Congregation Forum Participants at Emmaus Catholic Church in Lakeway, Texas
I've written before about what happens when a group collaboratively participates in designing and programming new facilities. But many community or congregation leaders have shared with me their hesitation in "opening up" the process. They tell me their group has too many opposing ideas or priorities. They worry that confusion or chaos will result when too many people are part of the decision-making.
How can groups be trusted with complex decisions? In his book, The Wisdom of Crowds, author James Surowiecki cites the latest research that shows even very large groups can and do make significantly better decisions than any one individual. In example after example, he notes the ways this understanding of group wisdom has become a matter of faith in our society. The odds-makers in Las Vegas rely on this just as much as scientists working to prevent the spread of the newest epidemic.
The recent news from Egypt has been a thrilling to watch. While the end results are still unfolding, a groundswell of crowds accomplished an amazing feat. They successfully navigated through dangerous and confounding issues to force a peaceful regime change. What could possibly be more complicated? How many times have leaders of all sorts, with all kinds of initiatives, failed miserably in this most volatile region? Yet in 18 days, the unthinkable was realized. In yesterday's Washington Post op-ed, Anne Applebaum describes the euphoria felt by tens of thousands if not hundreds of thousands of participants. She also cautions new leaders to be mindful of these people in whatever comes next.
Jubilant crowds peacefully celebrate after they accomplish the impossible - regime change in Egypt.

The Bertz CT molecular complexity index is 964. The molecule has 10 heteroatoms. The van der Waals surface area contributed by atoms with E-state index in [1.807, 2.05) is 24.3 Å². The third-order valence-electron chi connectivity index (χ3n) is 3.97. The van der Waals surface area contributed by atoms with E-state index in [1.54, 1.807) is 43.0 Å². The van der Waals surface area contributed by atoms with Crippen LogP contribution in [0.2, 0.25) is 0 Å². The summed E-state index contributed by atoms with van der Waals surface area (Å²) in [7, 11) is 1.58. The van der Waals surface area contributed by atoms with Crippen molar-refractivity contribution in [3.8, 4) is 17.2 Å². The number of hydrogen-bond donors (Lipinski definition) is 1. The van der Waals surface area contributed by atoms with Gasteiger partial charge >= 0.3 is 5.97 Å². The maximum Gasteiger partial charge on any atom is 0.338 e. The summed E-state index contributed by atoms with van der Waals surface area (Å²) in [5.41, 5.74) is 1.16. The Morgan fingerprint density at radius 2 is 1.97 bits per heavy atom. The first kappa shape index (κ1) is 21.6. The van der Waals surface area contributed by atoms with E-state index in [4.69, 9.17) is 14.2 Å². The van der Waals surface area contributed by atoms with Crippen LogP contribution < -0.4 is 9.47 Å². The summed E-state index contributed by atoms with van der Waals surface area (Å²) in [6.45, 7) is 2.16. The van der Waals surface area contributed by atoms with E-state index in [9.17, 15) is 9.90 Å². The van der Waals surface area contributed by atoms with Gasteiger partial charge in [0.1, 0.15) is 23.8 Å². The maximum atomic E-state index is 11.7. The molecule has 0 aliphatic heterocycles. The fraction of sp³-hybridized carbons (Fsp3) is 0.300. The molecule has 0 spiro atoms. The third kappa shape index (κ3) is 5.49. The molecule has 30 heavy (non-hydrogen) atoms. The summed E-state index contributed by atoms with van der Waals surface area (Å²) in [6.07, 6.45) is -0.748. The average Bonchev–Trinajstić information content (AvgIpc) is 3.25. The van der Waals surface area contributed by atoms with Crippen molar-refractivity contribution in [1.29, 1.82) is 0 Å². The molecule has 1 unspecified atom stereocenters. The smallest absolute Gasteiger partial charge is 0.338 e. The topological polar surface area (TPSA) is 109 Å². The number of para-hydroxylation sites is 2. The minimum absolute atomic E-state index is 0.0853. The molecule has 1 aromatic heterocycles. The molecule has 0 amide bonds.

Though a lot easier than regime change in the Middle East, the challenges for any meaningful building program can be pretty complicated. But again and again, we've seen fabulous designs come from groups of people with diverse backgrounds and differing priorities. Of course, there has to be a good process to get results from a diverse group. That will be the focus of future posts.
Even when some group members are fully capable of developing the entire program on their own, the group effort is always better. We find that groups have an uncanny ability to be creative on many levels. Collectively, members find ways to express a vision unique to their group, and at the same time, meet fundamental and often challenging constraints. Having lots of participants actually improves ability to find a balance between creative, out-of-the-box thinking and pragmatic, day-to-day concerns.
It may seem counter-intuitive, but time and again, I'm reminded of why an engaged and focused group is the ideal way to develop a complex building program. The quote attributed to Wikipedia founder Jimmy Wales sums it up pretty well - "It works in practice, if not in theory."